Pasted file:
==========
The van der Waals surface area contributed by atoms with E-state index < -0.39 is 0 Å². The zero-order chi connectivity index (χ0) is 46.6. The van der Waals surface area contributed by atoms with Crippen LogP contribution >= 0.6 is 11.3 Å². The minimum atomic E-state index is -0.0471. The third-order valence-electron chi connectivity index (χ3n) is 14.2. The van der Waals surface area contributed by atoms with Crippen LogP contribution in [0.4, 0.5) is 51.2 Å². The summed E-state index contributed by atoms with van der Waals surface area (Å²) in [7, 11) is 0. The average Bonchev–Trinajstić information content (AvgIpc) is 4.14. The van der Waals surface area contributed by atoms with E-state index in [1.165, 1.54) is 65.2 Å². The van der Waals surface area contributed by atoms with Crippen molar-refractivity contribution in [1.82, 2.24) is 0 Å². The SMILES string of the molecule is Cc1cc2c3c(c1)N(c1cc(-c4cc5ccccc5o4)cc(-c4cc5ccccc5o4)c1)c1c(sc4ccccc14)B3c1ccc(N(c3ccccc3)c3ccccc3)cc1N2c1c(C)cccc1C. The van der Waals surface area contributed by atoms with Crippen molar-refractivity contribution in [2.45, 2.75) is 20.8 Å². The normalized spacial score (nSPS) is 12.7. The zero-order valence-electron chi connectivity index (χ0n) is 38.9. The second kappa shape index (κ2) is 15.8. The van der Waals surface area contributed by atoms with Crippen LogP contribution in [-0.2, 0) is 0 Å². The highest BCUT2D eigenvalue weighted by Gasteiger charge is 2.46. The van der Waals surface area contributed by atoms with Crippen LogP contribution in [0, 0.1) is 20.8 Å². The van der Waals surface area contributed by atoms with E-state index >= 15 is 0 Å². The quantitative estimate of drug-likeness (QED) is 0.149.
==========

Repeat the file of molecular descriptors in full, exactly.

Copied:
The van der Waals surface area contributed by atoms with E-state index < -0.39 is 0 Å². The zero-order chi connectivity index (χ0) is 46.6. The van der Waals surface area contributed by atoms with Crippen LogP contribution >= 0.6 is 11.3 Å². The minimum atomic E-state index is -0.0471. The third-order valence-electron chi connectivity index (χ3n) is 14.2. The van der Waals surface area contributed by atoms with Crippen LogP contribution in [0.4, 0.5) is 51.2 Å². The summed E-state index contributed by atoms with van der Waals surface area (Å²) in [7, 11) is 0. The average Bonchev–Trinajstić information content (AvgIpc) is 4.14. The van der Waals surface area contributed by atoms with E-state index in [1.165, 1.54) is 65.2 Å². The van der Waals surface area contributed by atoms with Crippen molar-refractivity contribution in [1.82, 2.24) is 0 Å². The SMILES string of the molecule is Cc1cc2c3c(c1)N(c1cc(-c4cc5ccccc5o4)cc(-c4cc5ccccc5o4)c1)c1c(sc4ccccc14)B3c1ccc(N(c3ccccc3)c3ccccc3)cc1N2c1c(C)cccc1C. The van der Waals surface area contributed by atoms with Crippen molar-refractivity contribution in [2.45, 2.75) is 20.8 Å². The normalized spacial score (nSPS) is 12.7. The zero-order valence-electron chi connectivity index (χ0n) is 38.9. The second kappa shape index (κ2) is 15.8. The van der Waals surface area contributed by atoms with Crippen LogP contribution in [-0.2, 0) is 0 Å². The highest BCUT2D eigenvalue weighted by Gasteiger charge is 2.46. The van der Waals surface area contributed by atoms with Crippen LogP contribution in [0, 0.1) is 20.8 Å². The van der Waals surface area contributed by atoms with E-state index >= 15 is 0 Å². The quantitative estimate of drug-likeness (QED) is 0.149.